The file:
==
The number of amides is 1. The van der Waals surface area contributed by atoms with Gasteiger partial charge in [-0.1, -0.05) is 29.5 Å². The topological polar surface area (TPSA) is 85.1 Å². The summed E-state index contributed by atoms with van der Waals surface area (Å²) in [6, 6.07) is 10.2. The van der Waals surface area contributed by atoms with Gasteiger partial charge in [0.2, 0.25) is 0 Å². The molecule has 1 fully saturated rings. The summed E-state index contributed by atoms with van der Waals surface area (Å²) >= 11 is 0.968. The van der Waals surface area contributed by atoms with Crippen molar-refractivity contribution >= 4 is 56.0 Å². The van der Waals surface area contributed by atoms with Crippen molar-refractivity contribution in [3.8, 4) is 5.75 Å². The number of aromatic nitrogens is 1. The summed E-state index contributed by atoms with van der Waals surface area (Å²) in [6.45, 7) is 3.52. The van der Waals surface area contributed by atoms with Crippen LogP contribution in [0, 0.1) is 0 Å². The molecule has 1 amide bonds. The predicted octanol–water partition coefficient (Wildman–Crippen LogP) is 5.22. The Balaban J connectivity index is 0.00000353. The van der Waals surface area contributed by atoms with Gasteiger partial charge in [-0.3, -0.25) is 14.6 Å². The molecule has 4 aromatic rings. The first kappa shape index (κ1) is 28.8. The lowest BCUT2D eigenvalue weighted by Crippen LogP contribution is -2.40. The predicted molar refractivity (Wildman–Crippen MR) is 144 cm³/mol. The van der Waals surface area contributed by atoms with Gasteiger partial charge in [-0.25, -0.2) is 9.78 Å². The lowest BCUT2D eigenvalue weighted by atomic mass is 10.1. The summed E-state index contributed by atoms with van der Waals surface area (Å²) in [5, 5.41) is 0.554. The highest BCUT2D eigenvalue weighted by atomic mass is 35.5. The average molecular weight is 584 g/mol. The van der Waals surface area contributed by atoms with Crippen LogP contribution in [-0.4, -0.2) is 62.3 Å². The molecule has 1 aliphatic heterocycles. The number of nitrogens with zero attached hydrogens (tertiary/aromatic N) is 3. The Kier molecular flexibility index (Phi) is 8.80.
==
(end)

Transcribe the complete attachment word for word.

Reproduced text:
The number of amides is 1. The van der Waals surface area contributed by atoms with Gasteiger partial charge in [-0.1, -0.05) is 29.5 Å². The topological polar surface area (TPSA) is 85.1 Å². The summed E-state index contributed by atoms with van der Waals surface area (Å²) in [6, 6.07) is 10.2. The van der Waals surface area contributed by atoms with Gasteiger partial charge in [0.2, 0.25) is 0 Å². The molecule has 1 fully saturated rings. The summed E-state index contributed by atoms with van der Waals surface area (Å²) >= 11 is 0.968. The van der Waals surface area contributed by atoms with Crippen molar-refractivity contribution >= 4 is 56.0 Å². The van der Waals surface area contributed by atoms with Crippen molar-refractivity contribution in [3.8, 4) is 5.75 Å². The number of aromatic nitrogens is 1. The summed E-state index contributed by atoms with van der Waals surface area (Å²) in [6.45, 7) is 3.52. The van der Waals surface area contributed by atoms with Crippen LogP contribution in [0, 0.1) is 0 Å². The molecule has 1 amide bonds. The predicted octanol–water partition coefficient (Wildman–Crippen LogP) is 5.22. The Balaban J connectivity index is 0.00000353. The van der Waals surface area contributed by atoms with Gasteiger partial charge in [-0.3, -0.25) is 14.6 Å². The molecule has 4 aromatic rings. The first kappa shape index (κ1) is 28.8. The lowest BCUT2D eigenvalue weighted by Crippen LogP contribution is -2.40. The predicted molar refractivity (Wildman–Crippen MR) is 144 cm³/mol. The van der Waals surface area contributed by atoms with Gasteiger partial charge in [-0.25, -0.2) is 9.78 Å². The lowest BCUT2D eigenvalue weighted by atomic mass is 10.1. The summed E-state index contributed by atoms with van der Waals surface area (Å²) in [5, 5.41) is 0.554. The highest BCUT2D eigenvalue weighted by atomic mass is 35.5. The average molecular weight is 584 g/mol. The van der Waals surface area contributed by atoms with Crippen LogP contribution in [-0.4, -0.2) is 62.3 Å². The molecule has 1 aliphatic heterocycles. The number of nitrogens with zero attached hydrogens (tertiary/aromatic N) is 3. The Kier molecular flexibility index (Phi) is 8.80.